04/24/13 I have added some new information to this article in regards to working with the stretch relief pliers and 2″ stretcher bars you can read more about it here:
When working with inkjet canvas, by far one of the most time consuming aspects of the workflow is the process of stretching the canvas. Inkjet canvas is a much more delicate product and requires careful stretching or issues like corner rubbing or tearing/straining of the weave will ruin a finished canvas print. Rework which involves staple removal can ultimately damage an inkjet canvas enough that it has to be reprinted.
For stretching there are two basic methods that I am familiar with, hand stretching with a pair of canvas pliers (most often a pair of Fletcher style) or the use of a stretching machine. Machines take up a lot of space, are expensive and require a fairly large canvas volume to justify their cost. However they do a great job and once you have a workflow down can produce a very even and tight stretch. Pliers on the other hand are tedious and hard on the hands, as most require a constant pressure while stapling. They don’t have a large width so a lot of time is wasted in just working the canvas. Here is an example of such a pair of canvas pliers.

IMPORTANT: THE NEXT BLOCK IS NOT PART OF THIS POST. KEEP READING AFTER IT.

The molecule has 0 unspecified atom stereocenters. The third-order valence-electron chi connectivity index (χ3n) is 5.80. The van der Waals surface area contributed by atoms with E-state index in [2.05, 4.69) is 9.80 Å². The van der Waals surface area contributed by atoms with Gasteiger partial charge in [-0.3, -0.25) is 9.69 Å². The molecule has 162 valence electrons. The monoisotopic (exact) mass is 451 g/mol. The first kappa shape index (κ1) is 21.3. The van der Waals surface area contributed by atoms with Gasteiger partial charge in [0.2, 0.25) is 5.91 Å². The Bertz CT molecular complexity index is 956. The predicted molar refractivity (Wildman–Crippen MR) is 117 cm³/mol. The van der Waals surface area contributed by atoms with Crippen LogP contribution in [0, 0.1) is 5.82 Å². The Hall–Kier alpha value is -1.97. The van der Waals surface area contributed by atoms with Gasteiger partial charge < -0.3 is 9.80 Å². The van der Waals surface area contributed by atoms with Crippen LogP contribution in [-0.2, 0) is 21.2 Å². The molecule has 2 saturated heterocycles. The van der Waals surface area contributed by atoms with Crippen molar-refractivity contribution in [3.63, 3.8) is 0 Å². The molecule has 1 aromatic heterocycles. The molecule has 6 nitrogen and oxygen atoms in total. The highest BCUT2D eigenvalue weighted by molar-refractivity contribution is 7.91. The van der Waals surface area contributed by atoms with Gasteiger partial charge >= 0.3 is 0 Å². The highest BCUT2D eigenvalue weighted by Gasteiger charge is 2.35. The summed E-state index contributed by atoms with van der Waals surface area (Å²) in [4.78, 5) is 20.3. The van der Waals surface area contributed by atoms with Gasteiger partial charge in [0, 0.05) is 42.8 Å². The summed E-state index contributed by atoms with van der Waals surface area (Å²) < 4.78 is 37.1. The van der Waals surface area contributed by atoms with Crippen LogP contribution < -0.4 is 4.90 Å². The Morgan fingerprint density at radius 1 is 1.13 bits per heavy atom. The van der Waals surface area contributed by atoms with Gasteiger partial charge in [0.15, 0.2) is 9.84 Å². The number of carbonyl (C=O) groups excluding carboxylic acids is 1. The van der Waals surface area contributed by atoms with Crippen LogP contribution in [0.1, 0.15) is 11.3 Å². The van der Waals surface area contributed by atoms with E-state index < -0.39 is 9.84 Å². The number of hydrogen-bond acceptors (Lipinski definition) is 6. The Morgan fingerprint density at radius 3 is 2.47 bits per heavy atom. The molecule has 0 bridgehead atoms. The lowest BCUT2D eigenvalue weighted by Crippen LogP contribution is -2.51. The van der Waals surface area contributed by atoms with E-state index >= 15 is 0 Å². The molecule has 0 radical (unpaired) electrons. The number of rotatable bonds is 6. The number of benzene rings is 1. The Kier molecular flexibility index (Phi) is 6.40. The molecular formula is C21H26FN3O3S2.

Canvas pliers like these don’t begin to share the expense of a stretching machine but only grab a small amount of canvas and are mostly designed to be used on the non-inkjet canvas. They also require a workflow where you are constantly working around the canvas in a circle in an attempt at keeping even tension while stretching. This style of plier is also really meant to be used with a wider stretcher bar. The 1 ½ inch style bars that are used for most inkjet canvas stretching will not allow this style of plier any purchase as they need to find a fulcrum point to gain leverage on the canvas. The only way in the past to gain this advantage on this type of stretcher bar was with the use of a stretching machine, however with the introduction of the Stretch Relief pliers by Breathing Color, the game has changed dramatically.
These pliers are a combination of a vise grip style of pliers which offers the ability to let the user lock the jaws of the pliers in place on the canvas, thus freeing up the need to constantly force the pliers closed. While making the stretch, the pliers offer adjustable tension with a screw at the back of the pliers. Stretch relief pliers jaws offer a 4.5 inch surface for the canvas. The flat part of the pliers have a set of teeth which will aid in holding the canvas during the stretch and not allow for any slack. The pliers have notches in the back to allow the user to work right over a center support bar and get in right to the edge of the corners. Now for the first time with a set of pliers you have the ability to get a grip right up to the corner with 100% control over the tension which aids tremendously in creating a good finished look to your canvas.